Can Kohler Keep It All In The Family?

The plumbing fixtures king wants to buy out dissident shareholders--at a price they consider absurdly low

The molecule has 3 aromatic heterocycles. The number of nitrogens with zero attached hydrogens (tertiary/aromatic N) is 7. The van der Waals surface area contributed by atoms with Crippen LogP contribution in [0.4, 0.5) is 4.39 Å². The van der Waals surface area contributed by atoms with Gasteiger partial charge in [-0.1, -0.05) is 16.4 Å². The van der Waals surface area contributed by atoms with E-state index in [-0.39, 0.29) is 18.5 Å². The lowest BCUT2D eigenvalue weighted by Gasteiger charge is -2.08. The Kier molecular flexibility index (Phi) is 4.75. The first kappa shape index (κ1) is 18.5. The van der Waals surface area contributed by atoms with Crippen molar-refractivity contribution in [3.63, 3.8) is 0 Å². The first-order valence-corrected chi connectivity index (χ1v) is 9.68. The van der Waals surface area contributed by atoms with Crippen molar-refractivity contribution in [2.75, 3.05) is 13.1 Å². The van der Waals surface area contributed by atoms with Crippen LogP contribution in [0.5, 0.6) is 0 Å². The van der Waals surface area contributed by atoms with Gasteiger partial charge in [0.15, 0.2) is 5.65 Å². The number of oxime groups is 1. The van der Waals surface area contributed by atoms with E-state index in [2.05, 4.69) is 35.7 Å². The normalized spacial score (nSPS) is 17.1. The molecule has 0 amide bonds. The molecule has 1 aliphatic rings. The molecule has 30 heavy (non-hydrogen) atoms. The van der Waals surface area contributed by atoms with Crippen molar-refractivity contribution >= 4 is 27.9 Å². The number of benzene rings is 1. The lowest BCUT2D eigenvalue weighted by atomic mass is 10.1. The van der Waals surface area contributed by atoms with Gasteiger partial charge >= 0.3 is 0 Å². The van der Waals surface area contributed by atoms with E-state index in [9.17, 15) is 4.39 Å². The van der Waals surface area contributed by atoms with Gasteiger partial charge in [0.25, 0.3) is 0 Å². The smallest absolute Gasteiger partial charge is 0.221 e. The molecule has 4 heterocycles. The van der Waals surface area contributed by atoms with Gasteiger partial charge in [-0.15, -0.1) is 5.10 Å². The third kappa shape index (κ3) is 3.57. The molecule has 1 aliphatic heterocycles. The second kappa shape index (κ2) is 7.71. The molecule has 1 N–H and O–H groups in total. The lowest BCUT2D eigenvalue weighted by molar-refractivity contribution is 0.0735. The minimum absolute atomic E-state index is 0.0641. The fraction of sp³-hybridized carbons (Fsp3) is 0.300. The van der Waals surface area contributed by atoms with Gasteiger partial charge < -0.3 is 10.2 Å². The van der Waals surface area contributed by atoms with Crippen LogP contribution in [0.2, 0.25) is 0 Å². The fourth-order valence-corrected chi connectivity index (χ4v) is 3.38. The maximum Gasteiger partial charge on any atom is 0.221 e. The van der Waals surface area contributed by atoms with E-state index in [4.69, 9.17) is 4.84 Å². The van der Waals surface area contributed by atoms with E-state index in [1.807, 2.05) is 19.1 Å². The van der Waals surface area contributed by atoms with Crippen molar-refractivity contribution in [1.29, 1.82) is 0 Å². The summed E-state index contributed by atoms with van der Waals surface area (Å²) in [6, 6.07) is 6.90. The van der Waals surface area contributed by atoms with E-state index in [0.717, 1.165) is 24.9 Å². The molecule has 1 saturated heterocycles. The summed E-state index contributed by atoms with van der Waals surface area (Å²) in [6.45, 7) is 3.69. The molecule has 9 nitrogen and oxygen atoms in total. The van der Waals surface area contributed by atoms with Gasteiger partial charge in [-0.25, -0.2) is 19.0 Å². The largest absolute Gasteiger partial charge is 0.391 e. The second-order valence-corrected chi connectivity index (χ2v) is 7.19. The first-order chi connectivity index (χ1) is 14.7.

The village of Kohler, Wis. (pop. 1,900), seems like a community frozen in a peaceful past. You see it in the immaculate, tree-lined streets and the aging foundry and pottery, where Kohler Co.'s workers have turned out toilets and bathtubs since the turn of the century. Aside from the introduction of robots into the factory in the 1970s and the transformation of a former workers' dormitory into a hotel, little appears to have changed since 1916, when John Michael Kohler moved his operations up the road from Sheboygan to create a company town amid rolling farmland about an hour northwest of Milwaukee.

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